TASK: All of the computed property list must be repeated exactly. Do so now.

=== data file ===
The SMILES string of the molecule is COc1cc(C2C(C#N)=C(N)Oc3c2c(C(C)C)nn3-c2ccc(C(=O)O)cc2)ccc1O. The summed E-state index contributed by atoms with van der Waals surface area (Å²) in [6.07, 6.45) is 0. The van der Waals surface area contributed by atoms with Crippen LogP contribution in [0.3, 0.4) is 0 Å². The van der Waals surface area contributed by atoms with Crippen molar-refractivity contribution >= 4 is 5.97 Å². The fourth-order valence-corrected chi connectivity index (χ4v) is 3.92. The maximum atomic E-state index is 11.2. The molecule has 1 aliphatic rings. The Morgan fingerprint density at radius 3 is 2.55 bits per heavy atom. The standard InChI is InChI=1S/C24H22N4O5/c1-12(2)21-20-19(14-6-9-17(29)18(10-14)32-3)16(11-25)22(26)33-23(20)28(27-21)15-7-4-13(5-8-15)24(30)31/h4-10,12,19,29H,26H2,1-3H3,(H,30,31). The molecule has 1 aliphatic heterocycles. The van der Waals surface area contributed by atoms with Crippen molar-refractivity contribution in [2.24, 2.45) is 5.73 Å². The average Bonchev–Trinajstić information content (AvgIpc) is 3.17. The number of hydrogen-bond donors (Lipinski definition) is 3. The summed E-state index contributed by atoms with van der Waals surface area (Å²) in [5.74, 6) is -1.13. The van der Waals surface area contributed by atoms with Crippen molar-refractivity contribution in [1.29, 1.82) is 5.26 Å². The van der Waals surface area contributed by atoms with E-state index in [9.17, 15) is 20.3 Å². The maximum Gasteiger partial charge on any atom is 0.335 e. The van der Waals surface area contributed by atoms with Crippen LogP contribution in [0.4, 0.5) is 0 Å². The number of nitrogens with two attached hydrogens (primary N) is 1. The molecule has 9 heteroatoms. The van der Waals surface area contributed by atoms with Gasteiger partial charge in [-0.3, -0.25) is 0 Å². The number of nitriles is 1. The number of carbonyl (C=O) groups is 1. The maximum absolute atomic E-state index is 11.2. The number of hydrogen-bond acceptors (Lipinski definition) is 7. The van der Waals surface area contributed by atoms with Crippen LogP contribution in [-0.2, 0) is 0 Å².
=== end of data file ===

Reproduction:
The SMILES string of the molecule is COc1cc(C2C(C#N)=C(N)Oc3c2c(C(C)C)nn3-c2ccc(C(=O)O)cc2)ccc1O. The summed E-state index contributed by atoms with van der Waals surface area (Å²) in [6.07, 6.45) is 0. The van der Waals surface area contributed by atoms with Crippen LogP contribution in [0.3, 0.4) is 0 Å². The van der Waals surface area contributed by atoms with Crippen molar-refractivity contribution >= 4 is 5.97 Å². The fourth-order valence-corrected chi connectivity index (χ4v) is 3.92. The maximum atomic E-state index is 11.2. The molecule has 1 aliphatic rings. The Morgan fingerprint density at radius 3 is 2.55 bits per heavy atom. The standard InChI is InChI=1S/C24H22N4O5/c1-12(2)21-20-19(14-6-9-17(29)18(10-14)32-3)16(11-25)22(26)33-23(20)28(27-21)15-7-4-13(5-8-15)24(30)31/h4-10,12,19,29H,26H2,1-3H3,(H,30,31). The molecule has 1 aliphatic heterocycles. The van der Waals surface area contributed by atoms with Crippen molar-refractivity contribution in [2.24, 2.45) is 5.73 Å². The average Bonchev–Trinajstić information content (AvgIpc) is 3.17. The number of hydrogen-bond donors (Lipinski definition) is 3. The summed E-state index contributed by atoms with van der Waals surface area (Å²) in [5.74, 6) is -1.13. The van der Waals surface area contributed by atoms with Crippen molar-refractivity contribution in [1.29, 1.82) is 5.26 Å². The van der Waals surface area contributed by atoms with E-state index in [9.17, 15) is 20.3 Å². The maximum Gasteiger partial charge on any atom is 0.335 e. The van der Waals surface area contributed by atoms with Crippen LogP contribution in [0.4, 0.5) is 0 Å². The number of nitrogens with two attached hydrogens (primary N) is 1. The molecule has 9 heteroatoms. The van der Waals surface area contributed by atoms with Gasteiger partial charge in [-0.3, -0.25) is 0 Å². The number of nitriles is 1. The number of carbonyl (C=O) groups is 1. The maximum absolute atomic E-state index is 11.2. The number of hydrogen-bond acceptors (Lipinski definition) is 7. The van der Waals surface area contributed by atoms with Crippen LogP contribution in [-0.2, 0) is 0 Å².